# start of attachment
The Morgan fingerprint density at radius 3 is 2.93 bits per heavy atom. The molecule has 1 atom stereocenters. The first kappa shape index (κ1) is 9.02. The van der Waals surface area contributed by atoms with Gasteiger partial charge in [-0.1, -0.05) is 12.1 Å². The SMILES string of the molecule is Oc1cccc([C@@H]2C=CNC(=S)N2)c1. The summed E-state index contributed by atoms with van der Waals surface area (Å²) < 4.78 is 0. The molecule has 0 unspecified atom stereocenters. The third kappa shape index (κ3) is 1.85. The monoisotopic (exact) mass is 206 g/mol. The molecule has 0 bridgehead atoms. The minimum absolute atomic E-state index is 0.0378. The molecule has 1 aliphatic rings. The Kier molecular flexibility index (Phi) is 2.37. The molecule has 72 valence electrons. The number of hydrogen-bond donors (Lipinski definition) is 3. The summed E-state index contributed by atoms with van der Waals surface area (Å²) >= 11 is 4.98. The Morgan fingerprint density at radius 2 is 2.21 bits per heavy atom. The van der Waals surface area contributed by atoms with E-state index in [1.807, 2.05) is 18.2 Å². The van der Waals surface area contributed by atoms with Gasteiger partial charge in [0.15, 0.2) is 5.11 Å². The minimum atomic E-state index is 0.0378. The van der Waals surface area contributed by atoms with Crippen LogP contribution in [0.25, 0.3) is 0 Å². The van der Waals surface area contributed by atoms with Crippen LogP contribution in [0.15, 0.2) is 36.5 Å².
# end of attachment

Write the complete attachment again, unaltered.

The Morgan fingerprint density at radius 3 is 2.93 bits per heavy atom. The molecule has 1 atom stereocenters. The first kappa shape index (κ1) is 9.02. The van der Waals surface area contributed by atoms with Gasteiger partial charge in [-0.1, -0.05) is 12.1 Å². The SMILES string of the molecule is Oc1cccc([C@@H]2C=CNC(=S)N2)c1. The summed E-state index contributed by atoms with van der Waals surface area (Å²) < 4.78 is 0. The molecule has 0 unspecified atom stereocenters. The third kappa shape index (κ3) is 1.85. The monoisotopic (exact) mass is 206 g/mol. The molecule has 0 bridgehead atoms. The minimum absolute atomic E-state index is 0.0378. The molecule has 1 aliphatic rings. The Kier molecular flexibility index (Phi) is 2.37. The molecule has 72 valence electrons. The number of hydrogen-bond donors (Lipinski definition) is 3. The summed E-state index contributed by atoms with van der Waals surface area (Å²) >= 11 is 4.98. The Morgan fingerprint density at radius 2 is 2.21 bits per heavy atom. The van der Waals surface area contributed by atoms with E-state index in [1.807, 2.05) is 18.2 Å². The van der Waals surface area contributed by atoms with Gasteiger partial charge in [0.15, 0.2) is 5.11 Å². The minimum atomic E-state index is 0.0378. The van der Waals surface area contributed by atoms with Crippen LogP contribution in [0.25, 0.3) is 0 Å². The van der Waals surface area contributed by atoms with Crippen LogP contribution in [0.15, 0.2) is 36.5 Å².